Over the years, many have asked me if the reason I became an interpreter was because I had deaf family members. My grandmother was deaf in one ear, but I just had to make sure I talked into her hearing ear. So the answer is no, deafness in my family isn’t the reason.
In high school, I was in my own little world most of the time. I didn’t belong to any groups. I would sit in my calligraphy class and listen to the popular girls discuss their lives. I didn’t yearn for popularity. I thought, if that is how one must be to be popular, I’ll pass.
I needed one more class, an elective, to graduate. I had to quickly decide as registration was ending. I saw a class that said, “Sign Language.” Having no frame of reference for American Sign Language, I did, however, have a frame of reference for billboards. I thought it was a class on the special language of gigantic freeway signs, and we would be doing a lot of letter design and painting, an easy A.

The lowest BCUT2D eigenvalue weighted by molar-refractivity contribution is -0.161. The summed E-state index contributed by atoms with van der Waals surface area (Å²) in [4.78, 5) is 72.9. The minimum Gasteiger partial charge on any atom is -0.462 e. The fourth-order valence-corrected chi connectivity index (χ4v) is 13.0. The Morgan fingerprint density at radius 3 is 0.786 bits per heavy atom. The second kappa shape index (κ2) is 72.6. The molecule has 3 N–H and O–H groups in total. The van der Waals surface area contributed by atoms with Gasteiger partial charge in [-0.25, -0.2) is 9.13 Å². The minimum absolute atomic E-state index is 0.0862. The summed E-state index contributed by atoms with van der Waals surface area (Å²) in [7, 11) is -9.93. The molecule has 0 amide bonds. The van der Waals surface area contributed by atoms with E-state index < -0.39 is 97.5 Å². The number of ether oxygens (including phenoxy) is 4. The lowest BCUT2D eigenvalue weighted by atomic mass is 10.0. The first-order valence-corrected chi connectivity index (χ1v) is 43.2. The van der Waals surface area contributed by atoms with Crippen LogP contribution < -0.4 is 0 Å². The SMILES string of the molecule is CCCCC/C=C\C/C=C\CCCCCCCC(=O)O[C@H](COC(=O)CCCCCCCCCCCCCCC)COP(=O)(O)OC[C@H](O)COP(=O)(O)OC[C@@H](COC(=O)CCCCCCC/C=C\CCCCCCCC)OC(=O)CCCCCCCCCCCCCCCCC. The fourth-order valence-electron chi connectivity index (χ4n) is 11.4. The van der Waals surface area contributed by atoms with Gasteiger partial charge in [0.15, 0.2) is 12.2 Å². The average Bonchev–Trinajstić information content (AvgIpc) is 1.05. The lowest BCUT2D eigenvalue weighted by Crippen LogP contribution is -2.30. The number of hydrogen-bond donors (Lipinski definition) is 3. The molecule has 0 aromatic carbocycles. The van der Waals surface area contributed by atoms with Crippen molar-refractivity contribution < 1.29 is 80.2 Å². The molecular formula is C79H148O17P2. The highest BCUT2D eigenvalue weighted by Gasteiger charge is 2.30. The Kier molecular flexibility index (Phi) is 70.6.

When I walked into the classroom, deaf students were talking to each other with their hands, and checking out the new hearing class members. Oh. I liked the teacher right away. I felt at home for some reason and settled into my seat.
The community college down the road had a new interpreter training program. The working interpreters there wore smocks with front side pockets. I thought, that wasn’t too stylish, but I liked the idea of being identified as an interpreter (luckily smocks have gone far, far away into the land of make believe).
My idea was to learn how to interpret, get my AA degree, and then work as a way to continue on to the University to finish my degree in English with an emphasis in teaching special education. Being an interpreter, I had about two or three years in mind. Turns out, I’ve been one a lot longer than that.
They say burn-out in the field can be at five years. So now I would say, I’m a little bit on the crispy side. Truthfully, I still like to interpret when a class is an hour, or if longer, I have a team. But I have put in my time, and my direction has changed. Yet, I’m still in for awhile.
Life has a way of taking the best of plans and scribbling all over them. In high school, I was on somewhat of a utility road with my nibs and ink pots. High school wasn’t the place where I learned too much. But it helped steer me into a life I would have not known, and I am delighted with that concept. I have things to write about now.